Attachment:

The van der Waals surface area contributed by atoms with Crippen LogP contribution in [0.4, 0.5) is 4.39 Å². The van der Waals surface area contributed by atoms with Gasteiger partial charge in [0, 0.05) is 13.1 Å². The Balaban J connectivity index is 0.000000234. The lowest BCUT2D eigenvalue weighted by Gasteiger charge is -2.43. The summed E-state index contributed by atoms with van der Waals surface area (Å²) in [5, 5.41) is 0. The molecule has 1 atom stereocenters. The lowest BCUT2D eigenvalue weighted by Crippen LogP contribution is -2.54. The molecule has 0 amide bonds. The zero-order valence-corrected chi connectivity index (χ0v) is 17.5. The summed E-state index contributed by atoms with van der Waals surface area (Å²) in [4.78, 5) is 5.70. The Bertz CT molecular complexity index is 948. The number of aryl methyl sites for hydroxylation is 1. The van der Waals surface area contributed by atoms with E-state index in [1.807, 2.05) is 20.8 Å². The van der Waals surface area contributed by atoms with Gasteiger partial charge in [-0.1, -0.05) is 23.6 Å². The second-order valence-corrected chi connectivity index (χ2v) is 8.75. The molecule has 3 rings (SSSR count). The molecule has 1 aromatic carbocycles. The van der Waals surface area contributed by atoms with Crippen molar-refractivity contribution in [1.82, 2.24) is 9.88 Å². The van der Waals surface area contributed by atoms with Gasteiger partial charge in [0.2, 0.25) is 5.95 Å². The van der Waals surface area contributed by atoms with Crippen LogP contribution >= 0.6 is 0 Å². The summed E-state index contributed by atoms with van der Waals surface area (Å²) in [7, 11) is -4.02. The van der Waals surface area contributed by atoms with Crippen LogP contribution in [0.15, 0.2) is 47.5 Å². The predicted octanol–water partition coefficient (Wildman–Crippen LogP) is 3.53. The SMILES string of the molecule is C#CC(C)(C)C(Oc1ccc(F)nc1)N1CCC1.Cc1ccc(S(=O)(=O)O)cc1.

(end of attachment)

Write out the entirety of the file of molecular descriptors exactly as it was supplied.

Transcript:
The van der Waals surface area contributed by atoms with Crippen LogP contribution in [0.4, 0.5) is 4.39 Å². The van der Waals surface area contributed by atoms with Gasteiger partial charge in [0, 0.05) is 13.1 Å². The Balaban J connectivity index is 0.000000234. The lowest BCUT2D eigenvalue weighted by Gasteiger charge is -2.43. The summed E-state index contributed by atoms with van der Waals surface area (Å²) in [5, 5.41) is 0. The molecule has 1 atom stereocenters. The lowest BCUT2D eigenvalue weighted by Crippen LogP contribution is -2.54. The molecule has 0 amide bonds. The zero-order valence-corrected chi connectivity index (χ0v) is 17.5. The summed E-state index contributed by atoms with van der Waals surface area (Å²) in [4.78, 5) is 5.70. The Bertz CT molecular complexity index is 948. The number of aryl methyl sites for hydroxylation is 1. The van der Waals surface area contributed by atoms with E-state index in [1.807, 2.05) is 20.8 Å². The van der Waals surface area contributed by atoms with Gasteiger partial charge in [-0.1, -0.05) is 23.6 Å². The second-order valence-corrected chi connectivity index (χ2v) is 8.75. The molecule has 3 rings (SSSR count). The molecule has 1 aromatic carbocycles. The van der Waals surface area contributed by atoms with Crippen molar-refractivity contribution in [1.82, 2.24) is 9.88 Å². The van der Waals surface area contributed by atoms with Gasteiger partial charge in [0.2, 0.25) is 5.95 Å². The van der Waals surface area contributed by atoms with Crippen LogP contribution >= 0.6 is 0 Å². The summed E-state index contributed by atoms with van der Waals surface area (Å²) in [7, 11) is -4.02. The van der Waals surface area contributed by atoms with Crippen LogP contribution in [0.15, 0.2) is 47.5 Å². The predicted octanol–water partition coefficient (Wildman–Crippen LogP) is 3.53. The SMILES string of the molecule is C#CC(C)(C)C(Oc1ccc(F)nc1)N1CCC1.Cc1ccc(S(=O)(=O)O)cc1.